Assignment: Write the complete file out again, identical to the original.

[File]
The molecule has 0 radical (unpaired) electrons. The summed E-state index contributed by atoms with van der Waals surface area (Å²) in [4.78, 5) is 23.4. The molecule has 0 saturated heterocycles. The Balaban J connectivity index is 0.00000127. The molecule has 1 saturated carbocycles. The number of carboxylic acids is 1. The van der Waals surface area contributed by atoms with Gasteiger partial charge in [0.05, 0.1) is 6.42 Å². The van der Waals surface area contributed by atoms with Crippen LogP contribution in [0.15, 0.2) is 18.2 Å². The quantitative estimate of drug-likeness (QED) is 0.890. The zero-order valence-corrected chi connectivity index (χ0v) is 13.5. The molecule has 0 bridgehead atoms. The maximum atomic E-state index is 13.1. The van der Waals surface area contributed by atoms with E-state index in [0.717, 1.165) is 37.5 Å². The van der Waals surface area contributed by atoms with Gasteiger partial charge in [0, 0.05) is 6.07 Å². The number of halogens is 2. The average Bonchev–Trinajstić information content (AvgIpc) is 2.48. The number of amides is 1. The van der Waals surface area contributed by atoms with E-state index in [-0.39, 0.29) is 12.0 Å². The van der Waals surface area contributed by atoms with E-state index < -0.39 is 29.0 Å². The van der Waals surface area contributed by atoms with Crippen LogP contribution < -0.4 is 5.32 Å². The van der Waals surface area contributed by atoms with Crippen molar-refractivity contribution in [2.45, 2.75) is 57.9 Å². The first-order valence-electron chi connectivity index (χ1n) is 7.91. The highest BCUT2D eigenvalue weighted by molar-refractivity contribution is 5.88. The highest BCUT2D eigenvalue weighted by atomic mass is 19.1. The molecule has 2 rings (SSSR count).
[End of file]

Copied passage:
The molecule has 0 radical (unpaired) electrons. The summed E-state index contributed by atoms with van der Waals surface area (Å²) in [4.78, 5) is 23.4. The molecule has 0 saturated heterocycles. The Balaban J connectivity index is 0.00000127. The molecule has 1 saturated carbocycles. The number of carboxylic acids is 1. The van der Waals surface area contributed by atoms with Gasteiger partial charge in [0.05, 0.1) is 6.42 Å². The van der Waals surface area contributed by atoms with Crippen LogP contribution in [0.15, 0.2) is 18.2 Å². The quantitative estimate of drug-likeness (QED) is 0.890. The zero-order valence-corrected chi connectivity index (χ0v) is 13.5. The molecule has 0 bridgehead atoms. The maximum atomic E-state index is 13.1. The van der Waals surface area contributed by atoms with E-state index in [0.717, 1.165) is 37.5 Å². The van der Waals surface area contributed by atoms with Gasteiger partial charge in [0, 0.05) is 6.07 Å². The number of halogens is 2. The average Bonchev–Trinajstić information content (AvgIpc) is 2.48. The number of amides is 1. The van der Waals surface area contributed by atoms with E-state index in [-0.39, 0.29) is 12.0 Å². The van der Waals surface area contributed by atoms with E-state index < -0.39 is 29.0 Å². The van der Waals surface area contributed by atoms with Crippen LogP contribution < -0.4 is 5.32 Å². The van der Waals surface area contributed by atoms with Crippen molar-refractivity contribution in [2.45, 2.75) is 57.9 Å². The first-order valence-electron chi connectivity index (χ1n) is 7.91. The highest BCUT2D eigenvalue weighted by molar-refractivity contribution is 5.88. The highest BCUT2D eigenvalue weighted by atomic mass is 19.1. The molecule has 2 rings (SSSR count).